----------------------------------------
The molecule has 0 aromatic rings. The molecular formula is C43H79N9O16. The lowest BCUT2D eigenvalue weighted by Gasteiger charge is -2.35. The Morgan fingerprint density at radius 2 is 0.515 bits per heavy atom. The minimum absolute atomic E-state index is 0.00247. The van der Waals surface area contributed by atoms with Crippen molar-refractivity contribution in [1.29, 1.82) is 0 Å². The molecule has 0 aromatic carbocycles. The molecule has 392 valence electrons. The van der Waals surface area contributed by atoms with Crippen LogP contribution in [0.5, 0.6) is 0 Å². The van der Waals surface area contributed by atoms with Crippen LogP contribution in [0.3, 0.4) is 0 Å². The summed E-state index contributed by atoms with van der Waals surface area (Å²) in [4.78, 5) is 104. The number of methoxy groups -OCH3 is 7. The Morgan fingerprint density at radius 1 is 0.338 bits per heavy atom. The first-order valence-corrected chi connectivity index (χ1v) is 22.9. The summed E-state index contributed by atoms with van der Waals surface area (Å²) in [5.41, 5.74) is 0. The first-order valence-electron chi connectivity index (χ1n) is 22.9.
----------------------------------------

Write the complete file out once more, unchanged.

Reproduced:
The molecule has 0 aromatic rings. The molecular formula is C43H79N9O16. The lowest BCUT2D eigenvalue weighted by Gasteiger charge is -2.35. The Morgan fingerprint density at radius 2 is 0.515 bits per heavy atom. The minimum absolute atomic E-state index is 0.00247. The van der Waals surface area contributed by atoms with Crippen molar-refractivity contribution in [1.29, 1.82) is 0 Å². The molecule has 0 aromatic carbocycles. The molecule has 392 valence electrons. The van der Waals surface area contributed by atoms with Crippen LogP contribution in [0.5, 0.6) is 0 Å². The van der Waals surface area contributed by atoms with Crippen LogP contribution in [0.3, 0.4) is 0 Å². The summed E-state index contributed by atoms with van der Waals surface area (Å²) in [4.78, 5) is 104. The number of methoxy groups -OCH3 is 7. The Morgan fingerprint density at radius 1 is 0.338 bits per heavy atom. The first-order valence-corrected chi connectivity index (χ1v) is 22.9. The summed E-state index contributed by atoms with van der Waals surface area (Å²) in [5.41, 5.74) is 0. The first-order valence-electron chi connectivity index (χ1n) is 22.9.